Astronomers studying the Pluto system with the Hubble Space Telescope recently discovered another moon orbiting the dwarf planet.
The new moon, Pluto's fifth, is irregular in shape and 6 to 15 miles across. It circles Pluto in a 58,000 mile-diameter orbit.
The small moon, designated P5, was detected in nine separate sets of images taken by Hubble's Wide Field Camera this summer.
The detection of the new moon will help scientists navigate NASA's New Horizons spacecraft through the Pluto system in 2015, when it makes a high-speed flyby of the dwarf planet.
The team of astronomers that made the discovery is using Hubble to search the Pluto system for potential hazards to New Horizons when it races past the dwarf planet at about 30,000 miles per hour. At this speed, a collision with even a pebble-sized piece of orbital debris could destroy the spacecraft.
Pluto was discovered in 1930 by Clyde Tombaugh, a 24-year-old amateur astronomer working at Lowell Observatory in Flagstaff, Ariz.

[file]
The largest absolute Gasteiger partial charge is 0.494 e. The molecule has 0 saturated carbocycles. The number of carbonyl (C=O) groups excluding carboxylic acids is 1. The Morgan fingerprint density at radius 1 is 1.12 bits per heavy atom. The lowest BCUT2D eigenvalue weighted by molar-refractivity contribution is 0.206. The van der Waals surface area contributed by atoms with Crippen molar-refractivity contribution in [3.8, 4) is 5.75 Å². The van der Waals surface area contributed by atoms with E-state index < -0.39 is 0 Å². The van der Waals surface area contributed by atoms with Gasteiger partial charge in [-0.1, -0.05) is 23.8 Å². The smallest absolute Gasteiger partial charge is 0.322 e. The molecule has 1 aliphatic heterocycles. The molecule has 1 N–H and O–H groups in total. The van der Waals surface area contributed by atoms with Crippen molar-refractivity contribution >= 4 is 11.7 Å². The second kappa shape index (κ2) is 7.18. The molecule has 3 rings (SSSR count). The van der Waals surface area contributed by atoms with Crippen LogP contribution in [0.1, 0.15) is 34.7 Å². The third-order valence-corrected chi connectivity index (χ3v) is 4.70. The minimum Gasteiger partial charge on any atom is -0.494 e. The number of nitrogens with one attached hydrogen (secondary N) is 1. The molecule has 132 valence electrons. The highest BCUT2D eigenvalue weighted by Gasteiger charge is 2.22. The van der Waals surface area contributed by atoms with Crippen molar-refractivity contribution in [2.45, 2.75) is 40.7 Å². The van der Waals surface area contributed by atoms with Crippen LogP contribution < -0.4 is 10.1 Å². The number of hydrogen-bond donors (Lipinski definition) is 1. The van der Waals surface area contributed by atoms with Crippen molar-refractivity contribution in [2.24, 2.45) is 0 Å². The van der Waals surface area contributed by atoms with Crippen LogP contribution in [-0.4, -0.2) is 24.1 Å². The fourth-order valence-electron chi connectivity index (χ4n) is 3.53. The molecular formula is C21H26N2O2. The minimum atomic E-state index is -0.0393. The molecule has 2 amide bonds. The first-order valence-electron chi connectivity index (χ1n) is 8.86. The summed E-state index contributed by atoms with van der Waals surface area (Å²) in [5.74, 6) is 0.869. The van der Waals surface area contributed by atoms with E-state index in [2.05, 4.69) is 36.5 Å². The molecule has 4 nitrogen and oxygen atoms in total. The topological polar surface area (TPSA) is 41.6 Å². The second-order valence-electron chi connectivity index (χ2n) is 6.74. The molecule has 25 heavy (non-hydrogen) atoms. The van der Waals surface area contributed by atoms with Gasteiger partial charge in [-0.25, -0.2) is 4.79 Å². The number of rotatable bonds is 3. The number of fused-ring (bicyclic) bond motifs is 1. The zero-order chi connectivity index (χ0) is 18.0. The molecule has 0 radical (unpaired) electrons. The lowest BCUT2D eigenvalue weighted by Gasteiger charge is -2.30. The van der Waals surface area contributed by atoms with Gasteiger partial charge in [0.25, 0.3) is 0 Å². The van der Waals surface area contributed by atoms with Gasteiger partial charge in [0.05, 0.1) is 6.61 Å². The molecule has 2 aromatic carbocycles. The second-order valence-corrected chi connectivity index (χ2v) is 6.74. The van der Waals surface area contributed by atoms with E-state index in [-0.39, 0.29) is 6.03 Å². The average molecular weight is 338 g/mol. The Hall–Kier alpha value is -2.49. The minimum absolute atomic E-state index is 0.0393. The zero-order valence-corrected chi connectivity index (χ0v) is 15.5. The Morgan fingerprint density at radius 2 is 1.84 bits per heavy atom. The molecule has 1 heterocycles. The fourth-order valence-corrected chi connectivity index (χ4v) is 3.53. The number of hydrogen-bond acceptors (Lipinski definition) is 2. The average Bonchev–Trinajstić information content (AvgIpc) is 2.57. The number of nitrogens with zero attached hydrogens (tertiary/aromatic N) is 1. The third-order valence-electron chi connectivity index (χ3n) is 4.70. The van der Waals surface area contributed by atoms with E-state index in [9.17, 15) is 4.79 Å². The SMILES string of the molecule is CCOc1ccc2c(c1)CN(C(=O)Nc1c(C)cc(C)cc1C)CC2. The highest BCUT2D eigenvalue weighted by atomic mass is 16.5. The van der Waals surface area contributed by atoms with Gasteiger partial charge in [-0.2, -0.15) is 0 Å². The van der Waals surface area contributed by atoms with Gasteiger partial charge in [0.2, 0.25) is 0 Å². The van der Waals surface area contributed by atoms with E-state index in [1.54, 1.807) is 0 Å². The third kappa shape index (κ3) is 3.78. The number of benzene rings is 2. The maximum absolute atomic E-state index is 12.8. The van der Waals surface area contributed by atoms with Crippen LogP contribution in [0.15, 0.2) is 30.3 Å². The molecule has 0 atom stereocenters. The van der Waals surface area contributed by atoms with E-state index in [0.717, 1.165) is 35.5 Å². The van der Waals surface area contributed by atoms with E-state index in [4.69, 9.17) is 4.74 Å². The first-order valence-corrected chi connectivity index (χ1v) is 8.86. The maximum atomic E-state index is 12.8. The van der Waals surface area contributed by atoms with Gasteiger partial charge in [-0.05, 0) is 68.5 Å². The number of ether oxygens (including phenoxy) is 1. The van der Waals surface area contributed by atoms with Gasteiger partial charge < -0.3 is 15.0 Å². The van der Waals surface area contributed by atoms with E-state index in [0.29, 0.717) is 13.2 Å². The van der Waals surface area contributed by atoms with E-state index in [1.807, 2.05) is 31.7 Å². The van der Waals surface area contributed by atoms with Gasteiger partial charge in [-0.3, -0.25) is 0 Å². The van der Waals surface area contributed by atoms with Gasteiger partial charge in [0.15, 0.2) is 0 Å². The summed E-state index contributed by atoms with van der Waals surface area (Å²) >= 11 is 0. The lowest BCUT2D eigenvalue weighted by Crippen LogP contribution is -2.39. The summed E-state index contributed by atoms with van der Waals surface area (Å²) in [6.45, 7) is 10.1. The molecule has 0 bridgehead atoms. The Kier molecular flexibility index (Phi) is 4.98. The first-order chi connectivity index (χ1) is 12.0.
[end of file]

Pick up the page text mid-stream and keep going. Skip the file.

The dwarf planet resides 3 billion miles from the sun in the heart of the Kuiper Belt, a vast region of icy, rocky bodies beyond Neptune's orbit.
The International Astronomical Union shocked Pluto-lovers in 2006 by announcing that Pluto was no longer a planet.
Pluto's planethood was never seriously questioned until 1992. That's when astronomers starting finding other objects "out there." Pluto's neighborhood, it turns out, is cluttered with icy bodies about the size of asteroids.
In 1978, astronomers discovered Charon, Pluto's only confirmed moon until the Hubble discovery of two new moons, Nix and Hydra, in 2006. Hubble discovered another small moon, P4 in 2011.
The recent discovery of P5 provides astronomers additional clues on how the Pluto system formed and evolved. The favored theory today is that all the moons are relics of a collision between Pluto and another large Kuiper Belt object billions of years ago.